Another controversial use of polygraph tests has been on victims of sexual offences for testing the veracity of their allegations. In some jurisdictions polygraph tests have been permitted for the purpose of screening public employees, both at the stage of recruitment and at regular intervals during the service-period. In the U.S.A., the widespread acceptance of polygraph tests for checking the antecedents and monitoring the conduct of public employees has encouraged private employers to resort to the same. In fact, the Employee Polygraph Protection Act, 1998 was designed to restrict their use for employee screening.

Limitations of Polygraph Tests

Polygraph tests have several limitations and therefore a margin for errors. The premise behind these tests is questionable because the measured changes in physiological responses are not necessarily triggered by lying or deception. Instead, they could be triggered by nervousness, anxiety, fear, confusion or other emotions. Furthermore, the physical conditions in the polygraph examination room can also create distortions in the recorded responses.

The test is best administered in comfortable surroundings where there are no potential distractions for the subject and complete privacy is maintained. The mental state of the subject is also vital since a person in a state of depression or hyperactivity is likely to offer highly disparate physiological responses which could mislead the examiner.

In some cases, the subject may have suffered from loss of memory in the intervening time-period between the relevant act and the conduct of the test. When the subject does not remember the facts in question, there will be no self-awareness of truth or deception and hence the recording of the physiological responses will not be helpful. Errors may also result from `memory-hardening’, i.e. a process by which the subject has created and consolidated false memories about a particular incident. This commonly occurs in respect of recollections of traumatic events and the subject may not be aware of the fact that he/she is lying.

Categorizations of the errors in Polygraph Tests

The errors associated with polygraph tests are broadly grouped into two categories, i.e., `false positives’ and `false negatives’.

A `false positive’ occurs when the results indicate that a person has been deceitful even though he/she answered truthfully.

Conversely a `false negative’ occurs when a set of deceptive responses is reported as truthful. On account of such inherent complexities, the qualifications and competence of the polygraph examiner are of the utmost importance. The examiner needs to be thorough in preparing the questionnaire and must also have the expertise to account for extraneous conditions that could lead to erroneous inferences.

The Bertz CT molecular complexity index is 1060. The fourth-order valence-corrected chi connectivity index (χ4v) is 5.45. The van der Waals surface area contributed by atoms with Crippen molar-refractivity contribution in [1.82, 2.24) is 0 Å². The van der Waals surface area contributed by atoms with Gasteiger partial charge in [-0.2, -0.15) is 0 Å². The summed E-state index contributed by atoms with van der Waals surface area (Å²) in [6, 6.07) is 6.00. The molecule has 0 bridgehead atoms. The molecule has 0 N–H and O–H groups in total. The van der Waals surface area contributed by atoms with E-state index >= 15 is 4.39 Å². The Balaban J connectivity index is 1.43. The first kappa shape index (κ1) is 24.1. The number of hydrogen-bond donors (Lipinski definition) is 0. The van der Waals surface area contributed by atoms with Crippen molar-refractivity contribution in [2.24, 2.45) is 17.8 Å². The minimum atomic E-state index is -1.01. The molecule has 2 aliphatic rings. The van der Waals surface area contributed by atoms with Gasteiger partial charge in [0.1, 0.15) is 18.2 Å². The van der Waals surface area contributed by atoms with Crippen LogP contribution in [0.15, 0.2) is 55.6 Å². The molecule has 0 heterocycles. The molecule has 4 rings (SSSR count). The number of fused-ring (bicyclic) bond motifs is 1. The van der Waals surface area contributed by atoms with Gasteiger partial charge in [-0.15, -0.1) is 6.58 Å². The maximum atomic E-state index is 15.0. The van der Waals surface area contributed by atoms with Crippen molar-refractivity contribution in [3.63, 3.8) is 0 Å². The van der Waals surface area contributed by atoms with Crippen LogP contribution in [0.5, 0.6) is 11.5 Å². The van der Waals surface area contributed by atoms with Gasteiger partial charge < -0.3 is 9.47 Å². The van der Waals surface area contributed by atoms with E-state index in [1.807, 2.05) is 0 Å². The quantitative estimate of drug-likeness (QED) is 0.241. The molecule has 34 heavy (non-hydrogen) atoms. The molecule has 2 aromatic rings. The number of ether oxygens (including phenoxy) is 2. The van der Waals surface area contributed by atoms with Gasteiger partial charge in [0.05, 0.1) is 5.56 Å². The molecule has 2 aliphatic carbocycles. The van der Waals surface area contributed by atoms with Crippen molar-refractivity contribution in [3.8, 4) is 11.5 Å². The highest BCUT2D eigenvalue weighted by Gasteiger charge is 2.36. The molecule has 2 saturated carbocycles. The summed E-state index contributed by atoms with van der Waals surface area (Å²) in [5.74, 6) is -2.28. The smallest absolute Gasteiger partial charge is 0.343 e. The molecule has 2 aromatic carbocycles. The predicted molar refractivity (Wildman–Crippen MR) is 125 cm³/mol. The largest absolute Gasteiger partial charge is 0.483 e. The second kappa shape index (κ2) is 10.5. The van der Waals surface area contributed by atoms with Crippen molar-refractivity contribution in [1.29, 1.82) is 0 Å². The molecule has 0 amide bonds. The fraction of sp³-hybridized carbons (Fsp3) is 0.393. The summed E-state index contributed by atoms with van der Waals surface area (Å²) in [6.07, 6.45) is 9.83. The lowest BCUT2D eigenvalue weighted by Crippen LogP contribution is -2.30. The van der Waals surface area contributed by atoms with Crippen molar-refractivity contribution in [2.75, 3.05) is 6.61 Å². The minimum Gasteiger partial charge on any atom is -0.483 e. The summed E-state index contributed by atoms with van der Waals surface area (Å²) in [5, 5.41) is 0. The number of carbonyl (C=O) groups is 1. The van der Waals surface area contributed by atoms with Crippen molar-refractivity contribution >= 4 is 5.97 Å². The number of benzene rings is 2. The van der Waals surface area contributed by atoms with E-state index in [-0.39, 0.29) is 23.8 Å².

Counter measures

However, the biggest concern about polygraph tests is that an examiner may not be able to recognise deliberate attempts on part of the subject to manipulate the test results. Such `counter measures’ are techniques which are deliberately used by the subject to create certain physiological responses in order to deceive the examiner. The intention is that by deliberately enhancing one’s reaction to the control questions, the examiner will incorrectly score the test in favour of truthfulness rather than deception.

The most commonly used `counter measures’ are those of creating a false sense of mental anxiety and stress at the time of the interview, so that the responses triggered by lying cannot be readily distinguished.

Admissibility in Law

An unresolved question is whether the results obtained through polygraph examination is of a testimonial nature. In this test, inferences are drawn from the physiological responses of the subject and no direct reliance is placed on verbal responses. In some forms of polygraph examination, the subject may be required to offer verbal answers such as `Yes’ or `No’, but the results are based on the measurement of changes in several physiological characteristics rather than these verbal responses.

In India, the Supreme court, considered the question of its admissibility in detail in the case of ‘Selvi v. State of Karnataka, (2010)’.

While concluding the judgment, the court held-